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People's Dictionary of the Bible

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Justification. A term used to imply the declaring or accounting of a person just or righteous before God. If any one were free from sin, if he perfectly obeyed God's commandments, he would really be just, not exposed to the penalty of transgression. Romans 2:13. But mankind, as sinful, are not just in this sense, and cannot be so treated. Psalms 143:2; Romans 3:19-20; Romans 3:23; 1 John 1:8. If, then, they are to be freed from the condemnation of sin, if they are to be dealt with as those not amenable to God's law, it must be not by the establishment of their innocence, but by the remission of their guilt. And it was for this that the Lord Jesus Christ came into the world, and offered himself a sacrifice for sin, that men might be delivered from the condemnation into which their sins had cast them. Romans 3:24-25; 2 Corinthians 5:21; 1 John 1:7; 1 John 2:2. The Scripture therefore teaches that we are justified by faith in Christ. Romans 3:28; Galatians 2:16. This doctrine is thus expressed in the eleventh article of the Anglican church: "We are accounted righteous before God only for the merit of our Lord and Saviour Jesus Christ by faith, and not for our own works or deservings. Wherefore that we are justified by faith only is a most wholesome doctrine, and very full of comfort." The originating cause of justification is God's free grace and loving pity for a fallen world. John 3:16; Romans 6:8; Ephesians 2:4-8. The meritorious cause is the sinless life and sacrificial death of Christ, Romans 4:25, for the virtue of which God could without moral fault, or detriment to justice, remit sin. The instrumental cause is faith, whereby we receive the atonement, accepting God's mercy on the terms on which he offers it. Romans 3:30; Romans 5:11. Those who are so justified are at peace with God, and have all the advantages of such a state of reconciliation. Romans 5:1-2. Justified men desire and endeavor to walk in holiness of life. Romans 8:1. Gratitude for the mercy received will incline them to do that which is well pleasing in God's sight. They feel that they have been purchased to be his, and must glorify him in their body and their spirit. 1 Corinthians 6:20. This will be their mark, the token, the proof that they are no longer enemies, but friends; not sentenced culprits, but beloved children. Should any not so walk and act, they cannot be God's children. Such a faith as theirs, a faith which worketh not by love, is empty and useless. James 2:17; James 2:26. Abraham's obedience was the proof that he possessed that faith which was counted to him for righteousness. Of justification, then, it may be briefly said that—1, its source is the grace of God; 2, its ground the mediatorial work of Christ; 3, faith the way by which we receive it; and, 4, the holy life of a believer the evidence of its possession; or, yet more briefly, it is originally by grace, meritoriously by Christ, instrumentally by faith, evidentially by good works.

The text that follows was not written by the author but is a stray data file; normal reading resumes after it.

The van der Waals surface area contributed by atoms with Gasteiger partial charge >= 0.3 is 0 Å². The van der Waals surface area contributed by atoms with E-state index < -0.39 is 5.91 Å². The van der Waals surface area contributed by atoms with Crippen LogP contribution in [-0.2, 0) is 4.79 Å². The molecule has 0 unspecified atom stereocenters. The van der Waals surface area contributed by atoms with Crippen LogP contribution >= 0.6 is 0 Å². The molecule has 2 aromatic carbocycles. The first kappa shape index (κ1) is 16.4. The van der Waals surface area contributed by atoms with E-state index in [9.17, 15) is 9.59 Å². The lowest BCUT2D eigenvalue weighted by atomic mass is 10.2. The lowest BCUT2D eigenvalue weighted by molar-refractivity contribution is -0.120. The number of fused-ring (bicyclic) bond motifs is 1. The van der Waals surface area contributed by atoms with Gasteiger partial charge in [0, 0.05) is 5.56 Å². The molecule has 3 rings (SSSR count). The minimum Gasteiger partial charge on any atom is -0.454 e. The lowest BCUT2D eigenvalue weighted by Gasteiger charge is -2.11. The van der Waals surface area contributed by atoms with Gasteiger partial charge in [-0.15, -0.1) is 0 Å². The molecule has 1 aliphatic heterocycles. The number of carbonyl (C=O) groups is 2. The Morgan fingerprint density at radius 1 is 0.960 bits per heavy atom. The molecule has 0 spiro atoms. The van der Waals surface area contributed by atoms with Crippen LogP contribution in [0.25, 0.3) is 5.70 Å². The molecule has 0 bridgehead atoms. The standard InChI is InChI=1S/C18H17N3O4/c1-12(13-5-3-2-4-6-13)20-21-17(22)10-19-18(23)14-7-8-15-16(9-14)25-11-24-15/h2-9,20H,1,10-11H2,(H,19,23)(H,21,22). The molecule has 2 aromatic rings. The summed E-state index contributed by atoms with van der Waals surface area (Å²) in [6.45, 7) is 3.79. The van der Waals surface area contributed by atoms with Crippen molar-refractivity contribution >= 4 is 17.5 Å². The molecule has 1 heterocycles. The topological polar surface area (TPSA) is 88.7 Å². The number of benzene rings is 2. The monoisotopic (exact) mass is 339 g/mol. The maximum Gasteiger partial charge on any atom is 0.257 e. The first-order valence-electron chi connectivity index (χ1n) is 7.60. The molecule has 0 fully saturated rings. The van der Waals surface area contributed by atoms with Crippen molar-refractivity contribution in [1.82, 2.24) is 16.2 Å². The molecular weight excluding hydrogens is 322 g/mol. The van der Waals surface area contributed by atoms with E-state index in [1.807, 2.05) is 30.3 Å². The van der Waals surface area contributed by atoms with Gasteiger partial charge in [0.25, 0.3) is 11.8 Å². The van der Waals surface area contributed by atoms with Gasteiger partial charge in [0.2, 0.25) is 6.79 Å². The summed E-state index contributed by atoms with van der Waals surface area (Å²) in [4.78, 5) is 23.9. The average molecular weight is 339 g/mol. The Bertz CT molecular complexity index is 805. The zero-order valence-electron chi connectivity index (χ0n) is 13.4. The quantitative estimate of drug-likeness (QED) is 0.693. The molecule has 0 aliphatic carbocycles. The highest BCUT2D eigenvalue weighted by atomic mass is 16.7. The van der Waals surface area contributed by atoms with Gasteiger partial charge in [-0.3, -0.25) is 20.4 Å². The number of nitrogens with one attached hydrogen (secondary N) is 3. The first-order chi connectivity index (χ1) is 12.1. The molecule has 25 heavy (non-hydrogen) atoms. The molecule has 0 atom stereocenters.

Bibliography Information
Rice, Edwin Wilbur, DD. Entry for 'Justification'. People's Dictionary of the Bible. https://www.studylight.org/​dictionaries/​eng/​rpd/​j/justification.html. 1893.
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